I am applying for a CS PhD program in the US, next year, as an international student. I will complete my CS undergrad in a few months. I already have research experience with my project advisor. Also, I did a research internship at another well-known school with a similar topic. This project was presented in an international conference, too. I think this should be beneficial for my application.

However, I am not that interested in my research topic. It is related to computational neuroscience. At first, I just wanted to gain experience working with Machine Learning but I did not have an idea what problem I should be working on. Neuroscience sounded interesting to me, so I picked that sub-field. I did apply ML in my research project as I wanted but the neuroscience stuff was definitely not my thing. It has been an exhausting time for me to work on a project I do not like. I am still OK with ML and I am passionate about it. The thing is that I want to get away from neuroscience when I apply for a PhD. Right now, I have an idea to work with ML on low-power IoT device (such as camera) but I still have time to think about it thoroughly.

The question is that how can I write a strong SoP in this situation? If I write all about ML & neuroscience in my SoP, I am afraid that I will end up in a lab that I do not like. On the other hand, if I mention ML & IoT, I may have a weaker SoP since I have no experience in this sub-field. From my understanding, SoP is not a commitment but I am not sure that this will affect my journey or not.

2 Answers 2


In my own SoPs I wrote about my past experience and how it informed what I wanted to do in the future. For me in particular, I had done some computational research and some bench work unrelated to neuroscience, but I wanted to do some more wet biology in neuroscience. I wrote about how those relatively unrelated pieces of experience would apply to what I wanted to do next. I think it makes a lot more sense in a statement of purpose to talk about what you want to to study and learn rather than only what you've already done. If I said "I've been growing walnuts my whole life and I want to do this PhD to grow more walnuts" - that might be great in a job application to be a walnut-farmer, but if I read that in someone else's SoP I'd wonder why they were after a PhD and if they had any idea what a PhD actually was.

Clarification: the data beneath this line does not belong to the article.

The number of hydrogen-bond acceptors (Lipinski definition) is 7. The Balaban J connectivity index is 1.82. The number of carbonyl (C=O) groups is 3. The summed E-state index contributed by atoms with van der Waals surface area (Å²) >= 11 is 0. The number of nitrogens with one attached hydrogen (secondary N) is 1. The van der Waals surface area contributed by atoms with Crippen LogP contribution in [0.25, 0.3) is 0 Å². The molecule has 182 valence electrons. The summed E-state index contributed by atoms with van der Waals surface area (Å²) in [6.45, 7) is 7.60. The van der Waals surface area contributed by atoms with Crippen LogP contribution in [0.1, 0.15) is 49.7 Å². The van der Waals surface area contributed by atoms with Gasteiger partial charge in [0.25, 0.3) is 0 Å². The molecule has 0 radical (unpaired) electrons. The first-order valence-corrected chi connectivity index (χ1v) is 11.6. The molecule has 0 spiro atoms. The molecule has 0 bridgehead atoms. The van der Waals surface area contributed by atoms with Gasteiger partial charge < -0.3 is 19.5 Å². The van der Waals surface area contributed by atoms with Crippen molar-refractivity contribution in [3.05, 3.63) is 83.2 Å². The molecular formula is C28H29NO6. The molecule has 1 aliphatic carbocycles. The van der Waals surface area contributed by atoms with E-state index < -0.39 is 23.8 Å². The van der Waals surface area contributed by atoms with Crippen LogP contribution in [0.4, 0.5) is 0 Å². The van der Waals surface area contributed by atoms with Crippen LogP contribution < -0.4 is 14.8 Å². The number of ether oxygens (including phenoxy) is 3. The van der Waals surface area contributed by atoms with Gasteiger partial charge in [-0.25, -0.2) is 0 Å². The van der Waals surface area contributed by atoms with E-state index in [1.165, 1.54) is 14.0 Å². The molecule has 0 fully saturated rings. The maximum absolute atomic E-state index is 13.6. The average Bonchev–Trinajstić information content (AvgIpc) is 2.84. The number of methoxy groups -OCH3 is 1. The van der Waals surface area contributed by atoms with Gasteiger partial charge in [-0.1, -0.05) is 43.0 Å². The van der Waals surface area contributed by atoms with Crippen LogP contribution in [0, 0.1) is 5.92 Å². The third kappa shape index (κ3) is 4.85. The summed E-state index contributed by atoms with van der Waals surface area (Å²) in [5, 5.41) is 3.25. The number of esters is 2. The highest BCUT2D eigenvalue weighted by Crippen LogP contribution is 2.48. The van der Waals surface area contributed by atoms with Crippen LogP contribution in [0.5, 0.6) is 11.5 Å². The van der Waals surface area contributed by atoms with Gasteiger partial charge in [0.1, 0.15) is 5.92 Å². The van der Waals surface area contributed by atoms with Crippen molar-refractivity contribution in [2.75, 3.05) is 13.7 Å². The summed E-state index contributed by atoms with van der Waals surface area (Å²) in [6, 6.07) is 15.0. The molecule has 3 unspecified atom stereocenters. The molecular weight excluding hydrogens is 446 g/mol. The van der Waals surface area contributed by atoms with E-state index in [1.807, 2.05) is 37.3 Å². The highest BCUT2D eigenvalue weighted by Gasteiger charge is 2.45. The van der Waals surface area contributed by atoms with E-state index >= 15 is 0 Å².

Presumably in your work with machine learning in computational neuroscience, you've learned about some of the benefits and limits of machine learning in that domain. You now know a bit what it's like to work with those tools, and you'd like to apply them to a new problem. Presumably, in a CS PhD, you'd be expected to do more work developing the tools rather than just applying them. That seems like a pretty straightforward SoP to me.


For CS doctorates in the US, you don't normally need to come with a research topic. This is especially true for someone coming straight from an undergrad institution. You can start fresh. (Note that "undergraduate" has different meanings in different places.)

However, if you apply to a program that, itself, has a strong neurological science focus then you will probably get stuck there. But there are a lot of possibilities outside that area. Most such US programs expect incoming students to have a broad education with some focus on a field, but not an especially narrow focus.

Make your SOP forward looking for the most part. The CV tells what you have done already, make the SOP about what you want to do: Machine Learning or whatever. Talk about why you can be expected to succeed in the new endeavors.

In some other places, students may need to already have a strong research focus to begin. That isn't true here. Expect that most PhD programs will include some coursework.

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